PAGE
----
Maybe you’ve experienced eye twitching before. You’re going about your everyday business, when something distracts you—your eye twitches! You ignore it and go back to reading email. But then it happens again!
For seemingly no reason, your eyelid continues with intermittent spasms for the rest of the day. “But what could be causing it?” you’re now seriously asking yourself. “Is this something I should worry about?”
What is Eye Twitching?
Eye twitching is the involuntary, spontaneous contraction among the fine muscles of the eyelid. Typically, these muscle spasms are localized to the lower eyelid, but can occur in either eye or both. In most cases, minor eye twitching resolves as spontaneously as it begun and isn’t associated with any disease. However, minor eye twitching can be hard to treat since there’s only one way to end it: figure out the cause and deal with it appropriately.
Causes of Eye Twitching
Most people will develop some type of minor eyelid twitch in their lifetime, as there are a variety of external factors that can account for twitching eyes. While we all feel tired and stressed at certain times, our bodies handle it in different ways. Fatigue, stress, eye strain, and caffeine or alcohol consumption, seem to be the most common sources of eye twitching. Eye strain, or vision-related stress, can occur if you need glasses, a change in prescription, or are consistently working in front of a computer. Additionally, many experts believe that too much caffeine or alcohol can also trigger minor eye twitches.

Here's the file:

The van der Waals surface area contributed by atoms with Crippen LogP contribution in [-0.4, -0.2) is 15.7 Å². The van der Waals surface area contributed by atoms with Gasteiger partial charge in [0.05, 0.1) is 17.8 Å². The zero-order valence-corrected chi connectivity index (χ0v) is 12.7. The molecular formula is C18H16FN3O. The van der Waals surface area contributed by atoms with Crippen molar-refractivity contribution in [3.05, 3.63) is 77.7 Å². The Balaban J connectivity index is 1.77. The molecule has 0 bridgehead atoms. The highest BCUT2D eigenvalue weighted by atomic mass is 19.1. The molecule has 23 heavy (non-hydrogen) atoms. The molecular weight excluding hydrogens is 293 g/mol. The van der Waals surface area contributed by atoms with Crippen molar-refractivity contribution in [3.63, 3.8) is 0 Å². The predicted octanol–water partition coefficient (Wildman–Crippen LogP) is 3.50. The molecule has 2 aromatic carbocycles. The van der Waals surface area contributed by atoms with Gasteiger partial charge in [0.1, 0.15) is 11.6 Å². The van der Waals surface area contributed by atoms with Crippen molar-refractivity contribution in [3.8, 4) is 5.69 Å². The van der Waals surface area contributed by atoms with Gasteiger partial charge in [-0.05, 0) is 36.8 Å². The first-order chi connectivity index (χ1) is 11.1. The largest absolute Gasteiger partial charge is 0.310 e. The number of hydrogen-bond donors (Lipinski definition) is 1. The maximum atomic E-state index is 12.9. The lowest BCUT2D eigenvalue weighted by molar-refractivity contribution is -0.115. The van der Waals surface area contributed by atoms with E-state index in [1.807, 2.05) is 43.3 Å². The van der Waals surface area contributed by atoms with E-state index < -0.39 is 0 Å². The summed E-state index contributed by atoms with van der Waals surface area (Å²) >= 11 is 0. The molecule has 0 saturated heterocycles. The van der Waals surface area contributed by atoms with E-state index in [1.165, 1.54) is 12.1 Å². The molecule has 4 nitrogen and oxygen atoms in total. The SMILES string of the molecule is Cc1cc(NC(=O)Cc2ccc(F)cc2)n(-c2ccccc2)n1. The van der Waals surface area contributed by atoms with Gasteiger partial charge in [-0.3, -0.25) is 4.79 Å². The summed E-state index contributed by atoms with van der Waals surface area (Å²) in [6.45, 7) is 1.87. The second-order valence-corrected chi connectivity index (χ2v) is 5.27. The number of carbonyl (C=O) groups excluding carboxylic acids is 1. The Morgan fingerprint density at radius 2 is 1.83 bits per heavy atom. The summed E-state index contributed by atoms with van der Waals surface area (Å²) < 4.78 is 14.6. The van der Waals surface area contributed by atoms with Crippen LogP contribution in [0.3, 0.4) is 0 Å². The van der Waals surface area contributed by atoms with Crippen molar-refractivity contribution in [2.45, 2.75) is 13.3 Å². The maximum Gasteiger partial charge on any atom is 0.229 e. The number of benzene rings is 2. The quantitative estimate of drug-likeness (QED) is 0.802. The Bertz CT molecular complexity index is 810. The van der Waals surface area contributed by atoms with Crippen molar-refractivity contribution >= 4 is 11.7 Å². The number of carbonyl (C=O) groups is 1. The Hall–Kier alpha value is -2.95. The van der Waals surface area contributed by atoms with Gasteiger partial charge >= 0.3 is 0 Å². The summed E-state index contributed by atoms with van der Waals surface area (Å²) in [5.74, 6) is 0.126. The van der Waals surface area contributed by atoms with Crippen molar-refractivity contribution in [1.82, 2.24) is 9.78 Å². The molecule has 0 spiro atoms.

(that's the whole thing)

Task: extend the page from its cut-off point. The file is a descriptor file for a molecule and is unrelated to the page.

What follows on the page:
There are some cases where eye twitching is more than a temporary annoyance and is a sign of an eye condition, such as dry eyes. Meanwhile, blepharitis is a chronic inflammation of the eyelid which may cause uncomfortable twitching. There are treatments that can soothe the twitching along with other symptoms; such as over-the-counter artificial tears, hot and cold compresses, or a prescribed cream or scrub. A small percentage of people who experience eye twitching can develop benign essential blepharospasm; the forceful, involuntary contraction of the eyelid to the point where you can’t open your eyes.
If you feel your eyes begin to twitch, take a look at your recent lifestyle choices. How much sleep have you been getting? Are you feeling stressed or anxious? Have you spent significant time in front of a computer? It’s important to adjust your habits in order to stop the twitching. Try to reduce your source of stress, catch up on sleep, and take breaks from your computer monitor to rest your eyes. Be sure to reduce your caffeine consumption as well (sorry, coffee lovers).
If you experience any of the symptoms below, reach out to a nearest doctor right away. The doctor will examine your eyes and consult with you to determine a course of resolve.
- Twitching lasting longer than 72 hours, that completely closes an eyelid
- Spasms that involve other facial muscles
- Redness, swelling, or discharge from an eye or a droopy upper eyelid
This article was reviewed byDr. Jennifer Tsai, OD. Dr. Tsai practices In New York City.
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